Alejandro Jodorowsky and Jérémy team up to reimagine The Man in the Iron Mask as a fantasy epic in Titan Comics’ Knights of Heliopolis.
One of Alexandre Dumas’ most enduring tales revolves around the French historical figure, the Man in the Iron Mask, with the figure playing a prominent part in closing out his Three Musketeers epic. The legend surrounding the masked prisoner’s identity and alleged illicitly royal lineage is transposed into a fantasy story in Alejandro Jodorowsky and Jérémy’s original graphic novel Knights of Heliopolis, with the comic book receiving an English language translation from Titan Comics, translated by Marc Bourbon-Crook. And while the artwork is breathtakingly beautiful and the reimagining of the classic story in the fantasy genre fits well, this edition is a bit uneven in its delivery.
In the remote mountains of Northern Spain in the 18th century, as France appears poised to experience a sweeping revolution, royal lineages and conspiracies surface. French monarch King Louis XVI fathers a secret son with Marie Antoinette as he faces his supernatural destiny haunting the halls of Versailles. Years after the Reign of Terror and fall of the French aristocracy, a star pupil among an order of alchemical knights, known simply as XVII, discovers he is the long-lost son of Louis and Marie, and he was smuggled out of France as they faced their executions. And as XVII prepares to complete his rigorous training and fully join the clandestine order, he learns that his lineage and its connections to European royalty are far more complicated than he had realized.
Jodorowsky and Jérémy’ make a natural creative pairing, capturing the pre-Napoleonic era romanticism of Western Europe while showcasing its swashbuckling fantasy possibilities; this a comic book that opens with a sword fight against a gorilla and a French palace filled with spectral apparitions so the shift to supernatural fantasy is clear right from the outset. Jodorowsky is using early 19th century France merely as a backdrop for a more epic story; this is a tale more inspired by Dumas and his contemporaries than beholden to them. Similarly, Jérémy’s artwork is painted gorgeously, from the quieter, more intimate moments between characters to the thrilling action set pieces peppered throughout the story; the French Revolution has served as the setting for many a swashbuckling story, from the aforementioned Three Musketeers to The Scarlet Pimpernel, and this certainly delivers on that expectation while bringing a little literal magic to the proceedings.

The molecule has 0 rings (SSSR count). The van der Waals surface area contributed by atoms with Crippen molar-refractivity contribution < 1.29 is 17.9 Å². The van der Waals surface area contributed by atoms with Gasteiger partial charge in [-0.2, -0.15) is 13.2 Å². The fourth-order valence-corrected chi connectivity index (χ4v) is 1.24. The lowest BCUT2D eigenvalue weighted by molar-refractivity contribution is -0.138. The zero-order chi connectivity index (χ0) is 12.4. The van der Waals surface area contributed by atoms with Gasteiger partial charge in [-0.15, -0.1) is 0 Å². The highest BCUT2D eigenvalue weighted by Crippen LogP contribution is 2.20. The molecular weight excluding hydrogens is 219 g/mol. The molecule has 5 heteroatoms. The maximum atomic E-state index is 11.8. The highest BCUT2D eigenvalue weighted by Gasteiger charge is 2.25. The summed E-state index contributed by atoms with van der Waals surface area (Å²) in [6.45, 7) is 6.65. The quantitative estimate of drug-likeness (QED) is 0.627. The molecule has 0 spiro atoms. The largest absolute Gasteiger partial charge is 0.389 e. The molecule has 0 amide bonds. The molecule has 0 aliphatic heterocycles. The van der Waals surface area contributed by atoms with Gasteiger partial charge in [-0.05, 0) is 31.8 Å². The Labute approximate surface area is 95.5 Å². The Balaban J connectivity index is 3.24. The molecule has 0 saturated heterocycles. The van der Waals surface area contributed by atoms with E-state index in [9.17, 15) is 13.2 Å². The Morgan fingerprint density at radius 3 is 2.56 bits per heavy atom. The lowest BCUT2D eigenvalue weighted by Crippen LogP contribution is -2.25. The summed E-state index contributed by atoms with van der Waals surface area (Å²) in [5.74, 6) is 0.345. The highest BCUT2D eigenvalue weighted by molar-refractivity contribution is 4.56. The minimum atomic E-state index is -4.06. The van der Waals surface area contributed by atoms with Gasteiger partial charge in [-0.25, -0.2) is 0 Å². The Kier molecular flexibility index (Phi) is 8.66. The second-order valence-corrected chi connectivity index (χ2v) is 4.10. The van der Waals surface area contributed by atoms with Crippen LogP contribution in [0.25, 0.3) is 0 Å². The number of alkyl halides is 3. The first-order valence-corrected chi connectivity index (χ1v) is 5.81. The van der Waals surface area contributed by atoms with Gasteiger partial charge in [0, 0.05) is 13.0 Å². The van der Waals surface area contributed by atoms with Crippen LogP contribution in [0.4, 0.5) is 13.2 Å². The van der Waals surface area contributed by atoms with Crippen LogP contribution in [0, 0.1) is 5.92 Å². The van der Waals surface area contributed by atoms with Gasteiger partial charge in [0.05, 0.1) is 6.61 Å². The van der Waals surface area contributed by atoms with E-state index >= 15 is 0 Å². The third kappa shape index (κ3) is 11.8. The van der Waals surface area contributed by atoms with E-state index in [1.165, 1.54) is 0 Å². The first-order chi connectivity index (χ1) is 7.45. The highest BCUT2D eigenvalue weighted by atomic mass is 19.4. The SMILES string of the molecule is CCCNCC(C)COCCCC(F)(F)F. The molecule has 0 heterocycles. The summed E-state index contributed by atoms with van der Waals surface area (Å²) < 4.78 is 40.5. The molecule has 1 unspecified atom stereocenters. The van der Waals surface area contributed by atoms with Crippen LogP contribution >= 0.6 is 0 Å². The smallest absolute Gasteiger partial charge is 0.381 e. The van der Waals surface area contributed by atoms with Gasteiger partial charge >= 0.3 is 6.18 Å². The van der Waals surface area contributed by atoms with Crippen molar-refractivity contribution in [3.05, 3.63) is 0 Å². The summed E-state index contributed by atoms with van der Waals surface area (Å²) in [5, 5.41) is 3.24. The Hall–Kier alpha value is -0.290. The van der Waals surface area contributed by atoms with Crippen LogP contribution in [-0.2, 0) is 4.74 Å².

The more glaring obstacles this story faces is within its English translation; some of the dialogue comes off more stilted and awkward than they likely do in the original French text, and not every idiom translates as cleanly as it probably should. This is by no means an inaccurately translated story, per say, but it definitely feels like it something was lost in translation. Similarly, the lettering — at least in this advance review copy — can come off as a bit obtrusive at times, especially overlayed over the artwork.
Released shortly after Ibrahim Moustafa‘s reimagining of The Count of Monte Cristo as a science fiction original graphic novel at Humanoids, that tale and Knights of Heliopolis prove there is plenty of imagination and potential left in centuries-old texts by Alexandre Dumas for modern audiences in the comic book medium. Fantastical, thrilling and just a lot of fun Knights of Heliopolis overcomes the clunkier, more uneven aspects of its adaptation to deliver a beautiful new approach to the classic story without compromising on its intrigue or swashbuckling fun.
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